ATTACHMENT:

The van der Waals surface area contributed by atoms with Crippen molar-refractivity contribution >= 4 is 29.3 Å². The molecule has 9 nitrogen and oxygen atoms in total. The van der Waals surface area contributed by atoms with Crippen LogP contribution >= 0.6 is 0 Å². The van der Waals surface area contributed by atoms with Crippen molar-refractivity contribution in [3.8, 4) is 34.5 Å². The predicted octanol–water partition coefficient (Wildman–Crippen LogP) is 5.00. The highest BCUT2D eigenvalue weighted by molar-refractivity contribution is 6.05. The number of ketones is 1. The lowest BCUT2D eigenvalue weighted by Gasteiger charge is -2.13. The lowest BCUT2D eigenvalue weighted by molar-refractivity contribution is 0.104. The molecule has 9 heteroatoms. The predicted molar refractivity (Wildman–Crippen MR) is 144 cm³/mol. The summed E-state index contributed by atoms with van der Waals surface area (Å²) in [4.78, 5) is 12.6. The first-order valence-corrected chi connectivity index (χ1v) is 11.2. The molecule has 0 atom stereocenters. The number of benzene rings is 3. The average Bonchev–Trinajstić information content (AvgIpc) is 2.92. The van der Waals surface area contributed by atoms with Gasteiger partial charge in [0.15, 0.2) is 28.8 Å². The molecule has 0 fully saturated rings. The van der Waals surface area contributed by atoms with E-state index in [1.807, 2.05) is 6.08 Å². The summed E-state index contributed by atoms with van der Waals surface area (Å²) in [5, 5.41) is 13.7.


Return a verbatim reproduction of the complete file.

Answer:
The van der Waals surface area contributed by atoms with Crippen molar-refractivity contribution >= 4 is 29.3 Å². The molecule has 9 nitrogen and oxygen atoms in total. The van der Waals surface area contributed by atoms with Crippen LogP contribution >= 0.6 is 0 Å². The van der Waals surface area contributed by atoms with Crippen molar-refractivity contribution in [3.8, 4) is 34.5 Å². The predicted octanol–water partition coefficient (Wildman–Crippen LogP) is 5.00. The highest BCUT2D eigenvalue weighted by molar-refractivity contribution is 6.05. The number of ketones is 1. The lowest BCUT2D eigenvalue weighted by Gasteiger charge is -2.13. The lowest BCUT2D eigenvalue weighted by molar-refractivity contribution is 0.104. The molecule has 9 heteroatoms. The predicted molar refractivity (Wildman–Crippen MR) is 144 cm³/mol. The summed E-state index contributed by atoms with van der Waals surface area (Å²) in [4.78, 5) is 12.6. The first-order valence-corrected chi connectivity index (χ1v) is 11.2. The molecule has 0 atom stereocenters. The number of benzene rings is 3. The average Bonchev–Trinajstić information content (AvgIpc) is 2.92. The van der Waals surface area contributed by atoms with Gasteiger partial charge in [0.15, 0.2) is 28.8 Å². The molecule has 0 fully saturated rings. The van der Waals surface area contributed by atoms with E-state index in [1.807, 2.05) is 6.08 Å². The summed E-state index contributed by atoms with van der Waals surface area (Å²) in [5, 5.41) is 13.7.